A MAN lost a “particularly good job” after he was charged with possessing indecent images of children.

A court heard how some of them involved particularly young children being subjected to sexual abuse.

Richard Anthony Clarke, 52, from Chester, has now been given a suspended jail sentence.

He has also been ordered to register with the police as a sex offender for 10 years.

Clarke, of Neville Drive at Boughton, admitted that between June of 2016 and January 2017 he made by downloading 13 category A images – the worst kind – along with 15 category B and 13 category C images.

Appearing at Flintshire Magistrates Court he received a 12 month prison sentence, suspended for two years.

He was sent on a programme run by the probation service named Horizon – 29 group sessions covering 60 hours.

Clarke, who was made the subject of a sexual harm prevention order to cover his use of the Internet, was ordered to pay £85 costs and a £140 surcharge.

Magistrates said the offences involved shocking images of extremely young children being sexually abused.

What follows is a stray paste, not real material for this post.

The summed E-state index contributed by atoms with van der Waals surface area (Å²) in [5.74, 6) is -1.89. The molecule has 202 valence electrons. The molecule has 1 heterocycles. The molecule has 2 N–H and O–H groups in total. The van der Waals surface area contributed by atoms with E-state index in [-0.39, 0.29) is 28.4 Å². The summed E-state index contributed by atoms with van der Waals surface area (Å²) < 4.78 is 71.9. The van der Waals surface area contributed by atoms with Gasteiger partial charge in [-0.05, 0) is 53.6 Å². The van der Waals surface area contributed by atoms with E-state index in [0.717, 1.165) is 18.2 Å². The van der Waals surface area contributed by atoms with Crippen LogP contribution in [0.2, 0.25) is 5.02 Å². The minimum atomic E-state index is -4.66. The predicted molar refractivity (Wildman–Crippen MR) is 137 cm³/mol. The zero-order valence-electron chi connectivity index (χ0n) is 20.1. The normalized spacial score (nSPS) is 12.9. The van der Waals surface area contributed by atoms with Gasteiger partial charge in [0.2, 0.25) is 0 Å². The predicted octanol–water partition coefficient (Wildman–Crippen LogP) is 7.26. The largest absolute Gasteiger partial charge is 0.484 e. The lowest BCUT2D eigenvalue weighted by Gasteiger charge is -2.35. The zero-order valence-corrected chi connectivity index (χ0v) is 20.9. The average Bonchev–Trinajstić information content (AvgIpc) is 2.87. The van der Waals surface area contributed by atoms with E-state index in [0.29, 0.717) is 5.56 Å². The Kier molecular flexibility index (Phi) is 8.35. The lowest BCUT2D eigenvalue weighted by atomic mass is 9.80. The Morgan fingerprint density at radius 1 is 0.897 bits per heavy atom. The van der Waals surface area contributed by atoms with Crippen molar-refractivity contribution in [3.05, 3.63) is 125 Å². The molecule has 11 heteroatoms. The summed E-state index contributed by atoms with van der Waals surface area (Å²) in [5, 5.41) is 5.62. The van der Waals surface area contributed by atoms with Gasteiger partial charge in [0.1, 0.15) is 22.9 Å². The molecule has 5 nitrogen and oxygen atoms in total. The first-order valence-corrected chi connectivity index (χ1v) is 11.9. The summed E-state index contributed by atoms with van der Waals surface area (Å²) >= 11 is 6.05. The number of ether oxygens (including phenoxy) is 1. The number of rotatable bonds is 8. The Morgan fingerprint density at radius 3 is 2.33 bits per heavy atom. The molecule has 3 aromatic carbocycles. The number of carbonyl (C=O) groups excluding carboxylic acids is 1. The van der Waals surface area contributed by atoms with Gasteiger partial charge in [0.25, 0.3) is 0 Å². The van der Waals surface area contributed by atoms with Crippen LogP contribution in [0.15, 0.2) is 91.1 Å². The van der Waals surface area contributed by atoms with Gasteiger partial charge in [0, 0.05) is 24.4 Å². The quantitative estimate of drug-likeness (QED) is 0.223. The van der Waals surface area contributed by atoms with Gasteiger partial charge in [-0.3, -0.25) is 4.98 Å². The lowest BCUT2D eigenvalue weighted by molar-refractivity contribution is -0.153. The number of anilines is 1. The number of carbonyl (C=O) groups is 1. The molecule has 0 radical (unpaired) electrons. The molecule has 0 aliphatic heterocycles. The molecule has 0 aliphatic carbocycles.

However, Clarke had no previous convictions, he had co-operated with the police and he had shown remorse and a willingness to be rehabilitated.

Prosecutor John Wylde said police had seized and examined Clarke's computer.

Solicitor Catherine Jagger, defending, handed in a large number of references including a letter from Clarke himself.

She said the people who had written on his behalf had been made aware of the nature of his offending.

He was a man of no previous convictions who had lost a particularly good job and his reputation after he was charged.

Clarke had not tried to minimise his offending, said Miss Jagger.

There were not a large number of images but he accepted they included the most serious category A images.

Clarke, said Miss Jagger, had shown “genuine remorse and disbelief” at his actions.

“To say he is devastated does not really cut it.

"It does not adequately describe how he feels for being before the court today,” she said.

Sentencing guidelines had been explained to him but Miss Jagger said a sex offender treatment programme would be a proper alternative to an immediate custodial sentence.

“He will stay well clear in the future,” she said.

Magistrates had earlier decided to deal with the case themselves rather than sending it to the crown court for sentence.